Liposome-encapsulated muramyldipeptide, the native compound, has been used in studies wherein noncytotoxic macrophages have been rendered tumoricidal by the interaction of macrophage-activating factor and free or encapsulated MDP in studies reported by S. Sone and I. J. Fidler, The Journal of Immunology, vol. 125, number 6, pp. 2454-2460 (1980). Two subsequent papers which describe continued studies in this area by are Sone and Fidler (Cellular Immunology, 57, 42-50 (1981)) and I. J. Fidler, et al (Proc. Natl. Acad. Sci. USA, 78, 1680-1684 (1981)). The in vivo studies of Fidler, et al reported in PNAS indicate that empty multi-lameler vesicles plus free MDP did not activate tumoricidal activity in mice alveolar macrophages when free MDP was administered at the same level as that adequate to cause activation by liposome-encapsulated MDP. These investigators found that a dose of MDP 80 times greater than the liposome encapsulated MDP dose did not activate the tumoricidal activity of mice alveolar macrophages.
It has been shown that the dose of an MDP derivative required for efficacy in protecting mice from bacterial or yeast infections can be reduced significantly by encapsulating the analog in liposomes. For example, to achieve protection against Candida albicans yeast infection in mice, the MDP derivative dose was reduced by approximately 15-fold by its encapsulation with multilamellar liposome vesicles, efficacy being also related to the liposome composition. This increased efficacy was only achieved when the liposome-encapsulated drug was given by intravenous injection, which allowed the liposomes to be targeted to the phagocytic cells of the reticuloendothelial system. (See E. B. Fraser-Smith, et al, ASM meeting, March 1982.)
However, it has now been determined that this same increased efficacy can also be achieved without actual encapsulation of the drug in liposomes, or without other types of physical association of the drug with liposomes (such as association with the lipid bilayers) but by simply co-administering the MDP analog with liposomes. The drug can either be mixed with the preformed liposomes prior to injection, or the drug can be injected first followed by injection of the liposomes or liposomes can be injected first, followed by injection of the drug. Such serial administration of liposomes and free MDP compound provides essentially the same protective activity as obtained with the same dose of liposome-encapsulated MDP compound whereas the MDP compound alone was ineffective at a similar concentration and was not found to impart protective activity on an equivalent basis until the dose was increased by at least an order of magnitude.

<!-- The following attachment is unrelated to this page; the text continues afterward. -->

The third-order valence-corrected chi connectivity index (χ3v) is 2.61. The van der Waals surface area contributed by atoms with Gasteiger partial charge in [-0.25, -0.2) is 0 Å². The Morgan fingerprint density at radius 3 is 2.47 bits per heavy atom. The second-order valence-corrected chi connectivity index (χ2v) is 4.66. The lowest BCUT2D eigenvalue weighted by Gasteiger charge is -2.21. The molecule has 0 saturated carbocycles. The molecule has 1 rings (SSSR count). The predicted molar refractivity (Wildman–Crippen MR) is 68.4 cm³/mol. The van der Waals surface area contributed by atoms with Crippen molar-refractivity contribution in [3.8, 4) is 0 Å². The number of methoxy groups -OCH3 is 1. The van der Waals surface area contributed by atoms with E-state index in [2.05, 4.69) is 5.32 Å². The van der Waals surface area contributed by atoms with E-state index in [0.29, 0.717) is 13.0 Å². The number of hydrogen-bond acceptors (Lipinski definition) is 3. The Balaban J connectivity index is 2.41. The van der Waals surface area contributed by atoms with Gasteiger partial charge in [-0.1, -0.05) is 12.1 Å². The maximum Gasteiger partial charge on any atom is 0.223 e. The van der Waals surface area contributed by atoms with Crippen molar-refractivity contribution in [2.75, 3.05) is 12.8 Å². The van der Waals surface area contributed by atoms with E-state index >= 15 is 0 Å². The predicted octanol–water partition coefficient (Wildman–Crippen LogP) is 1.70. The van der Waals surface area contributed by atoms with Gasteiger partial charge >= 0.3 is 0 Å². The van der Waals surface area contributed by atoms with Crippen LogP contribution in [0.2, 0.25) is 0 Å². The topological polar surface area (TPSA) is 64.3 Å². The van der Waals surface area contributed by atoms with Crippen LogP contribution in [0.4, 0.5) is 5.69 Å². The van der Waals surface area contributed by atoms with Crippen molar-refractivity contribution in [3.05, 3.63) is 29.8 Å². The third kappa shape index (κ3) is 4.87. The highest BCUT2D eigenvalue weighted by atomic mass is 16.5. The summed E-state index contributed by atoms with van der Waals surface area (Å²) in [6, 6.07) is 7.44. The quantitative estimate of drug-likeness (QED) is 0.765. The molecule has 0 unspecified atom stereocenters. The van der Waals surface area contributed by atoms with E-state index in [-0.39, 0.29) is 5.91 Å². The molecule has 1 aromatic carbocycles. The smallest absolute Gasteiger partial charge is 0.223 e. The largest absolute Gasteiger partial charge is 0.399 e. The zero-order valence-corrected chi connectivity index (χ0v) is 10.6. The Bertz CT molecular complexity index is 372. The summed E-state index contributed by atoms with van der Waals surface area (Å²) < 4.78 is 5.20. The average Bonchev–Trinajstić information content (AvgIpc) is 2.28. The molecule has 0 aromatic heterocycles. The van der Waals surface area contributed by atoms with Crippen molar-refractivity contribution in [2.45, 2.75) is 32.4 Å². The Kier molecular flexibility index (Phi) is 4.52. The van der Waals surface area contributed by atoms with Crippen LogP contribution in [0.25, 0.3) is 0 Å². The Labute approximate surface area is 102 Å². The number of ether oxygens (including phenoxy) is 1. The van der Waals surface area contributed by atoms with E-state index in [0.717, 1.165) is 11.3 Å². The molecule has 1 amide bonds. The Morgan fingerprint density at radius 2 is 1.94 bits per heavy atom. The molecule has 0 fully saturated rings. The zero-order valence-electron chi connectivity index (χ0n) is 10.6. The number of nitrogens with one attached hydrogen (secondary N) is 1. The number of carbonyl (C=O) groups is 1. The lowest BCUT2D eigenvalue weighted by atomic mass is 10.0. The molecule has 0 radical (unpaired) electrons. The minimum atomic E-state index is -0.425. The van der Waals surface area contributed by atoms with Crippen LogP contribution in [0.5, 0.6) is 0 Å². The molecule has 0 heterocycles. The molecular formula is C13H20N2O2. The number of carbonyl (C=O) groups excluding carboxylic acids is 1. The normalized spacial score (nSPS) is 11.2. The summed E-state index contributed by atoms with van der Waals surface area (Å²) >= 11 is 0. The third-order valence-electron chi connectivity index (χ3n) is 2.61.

Therefore, the central aspect of this invention relates to a novel method for enhancing the anti-infective activity of native muramyldipeptide or its analogs and derivatives by serial injection of such compound with liposomes.SUMMARY OF THE INVENTION
The primary aspect of this invention is a method for enhancing the anti-infective activity of muramyldipeptides which method comprises serial intravenous injection of an unencapsulated muramyldipeptide (MDP) compound and liposomes. This method has utility for any muramyldipeptide type compound and can be carried out in combination with any liposomes prepared from pharmaceutically acceptable material regardless of physical type or size.
The word "enhancing" or "enhancement" as used herein means that for a given anti-infective response in a subject, less MDP material will be needed to effectuate that response than if the MDP compound was administered free, i.e., not in conjunction with liposome material. For the purposes of this invention there is no set percentage figure suggested as a bench mark for what constitutes "enhancement" of anti-infective activity because such enhancement will vary with such factors as: (1) the timing of liposome and MDP administration; (2) MDP efficacy; (3) the physical form and chemical composition of the liposome used; or (4) the liposome concentration, to name some of the factors which will influence drug effectiveness with the method. It has been found that, in essence, the effective amount of MDP, when serially administered with liposomes, is approximately equal to that amount of liposome-encapsulated MDP necessary to elicit the same and/or a similar anti-infective response.
This method has utility for the full spectrum of situations and circumstances where muramyldipeptides have anti-infective utility. As used herein, "anti-infective" activity refers to the ability of the subject to withstand and combat invasion and multiplication of microorganisms in body tissues resulting in local cellular injury due to competitive metabolism, toxins, intracellular replication, or antigen-antibody response. The immunological response may be transient or prolonged, and consists of a cellular response (delayed hypersensitivity) or the production of specific (immunoglobulin) antibodies to the components of the infecting organism or its toxins. That is the ability of an organism to withstand or fend off an infection by bacteria, yeast, fungi, protozoa, molds, actinomycetes, and the like.
The effectiveness of this method in enhancing the anti-infective activity of MDP compounds is shown by treatment of a test animal such as mice with liposomes and an MDP compound, waiting for an appropriate time to allow cellular response to be effected, and then challenging the subjects with an intravenous injection of a usually lethal dose of bacteria, yeast, or the like. Survival time is then used as a measure of efficacy.